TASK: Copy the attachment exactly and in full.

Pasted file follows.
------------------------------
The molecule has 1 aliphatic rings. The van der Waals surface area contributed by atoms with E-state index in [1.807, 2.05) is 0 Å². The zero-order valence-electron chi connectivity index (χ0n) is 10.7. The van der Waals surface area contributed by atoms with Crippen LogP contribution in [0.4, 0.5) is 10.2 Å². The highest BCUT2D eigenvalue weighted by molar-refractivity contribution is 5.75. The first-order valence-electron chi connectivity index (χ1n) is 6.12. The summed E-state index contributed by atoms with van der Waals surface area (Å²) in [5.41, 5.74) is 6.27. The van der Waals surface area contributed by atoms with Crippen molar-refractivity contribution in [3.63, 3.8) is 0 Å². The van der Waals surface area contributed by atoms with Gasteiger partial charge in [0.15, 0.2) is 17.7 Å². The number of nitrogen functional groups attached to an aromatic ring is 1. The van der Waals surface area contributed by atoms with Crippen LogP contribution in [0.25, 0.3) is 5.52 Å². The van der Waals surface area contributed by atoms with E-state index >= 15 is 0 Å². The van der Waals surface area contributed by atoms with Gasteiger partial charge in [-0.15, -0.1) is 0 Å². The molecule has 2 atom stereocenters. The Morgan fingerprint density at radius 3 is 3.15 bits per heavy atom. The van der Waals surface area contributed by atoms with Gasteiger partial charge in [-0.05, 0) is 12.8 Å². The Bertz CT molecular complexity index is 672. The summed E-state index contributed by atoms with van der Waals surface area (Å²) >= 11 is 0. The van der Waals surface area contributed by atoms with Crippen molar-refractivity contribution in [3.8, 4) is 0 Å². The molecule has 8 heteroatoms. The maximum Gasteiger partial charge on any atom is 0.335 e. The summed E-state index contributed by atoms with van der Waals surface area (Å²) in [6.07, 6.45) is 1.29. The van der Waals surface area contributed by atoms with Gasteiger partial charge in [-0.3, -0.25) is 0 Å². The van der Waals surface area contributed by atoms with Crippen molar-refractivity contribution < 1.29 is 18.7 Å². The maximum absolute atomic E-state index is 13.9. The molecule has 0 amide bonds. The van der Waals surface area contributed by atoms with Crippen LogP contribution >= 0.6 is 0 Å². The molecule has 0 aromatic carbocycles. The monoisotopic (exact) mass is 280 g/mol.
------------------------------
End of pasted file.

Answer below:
The molecule has 1 aliphatic rings. The van der Waals surface area contributed by atoms with E-state index in [1.807, 2.05) is 0 Å². The zero-order valence-electron chi connectivity index (χ0n) is 10.7. The van der Waals surface area contributed by atoms with Crippen LogP contribution in [0.4, 0.5) is 10.2 Å². The highest BCUT2D eigenvalue weighted by molar-refractivity contribution is 5.75. The first-order valence-electron chi connectivity index (χ1n) is 6.12. The summed E-state index contributed by atoms with van der Waals surface area (Å²) in [5.41, 5.74) is 6.27. The van der Waals surface area contributed by atoms with Crippen molar-refractivity contribution in [3.63, 3.8) is 0 Å². The van der Waals surface area contributed by atoms with Gasteiger partial charge in [0.15, 0.2) is 17.7 Å². The number of nitrogen functional groups attached to an aromatic ring is 1. The van der Waals surface area contributed by atoms with Crippen LogP contribution in [0.25, 0.3) is 5.52 Å². The van der Waals surface area contributed by atoms with E-state index >= 15 is 0 Å². The van der Waals surface area contributed by atoms with Gasteiger partial charge in [-0.15, -0.1) is 0 Å². The molecule has 2 atom stereocenters. The Morgan fingerprint density at radius 3 is 3.15 bits per heavy atom. The van der Waals surface area contributed by atoms with Gasteiger partial charge in [-0.05, 0) is 12.8 Å². The Bertz CT molecular complexity index is 672. The summed E-state index contributed by atoms with van der Waals surface area (Å²) >= 11 is 0. The van der Waals surface area contributed by atoms with Crippen molar-refractivity contribution in [3.8, 4) is 0 Å². The molecule has 8 heteroatoms. The maximum Gasteiger partial charge on any atom is 0.335 e. The summed E-state index contributed by atoms with van der Waals surface area (Å²) in [6.07, 6.45) is 1.29. The van der Waals surface area contributed by atoms with Gasteiger partial charge in [-0.3, -0.25) is 0 Å². The van der Waals surface area contributed by atoms with Crippen molar-refractivity contribution < 1.29 is 18.7 Å². The maximum absolute atomic E-state index is 13.9. The molecule has 0 amide bonds. The van der Waals surface area contributed by atoms with Crippen LogP contribution >= 0.6 is 0 Å². The molecule has 0 aromatic carbocycles. The monoisotopic (exact) mass is 280 g/mol.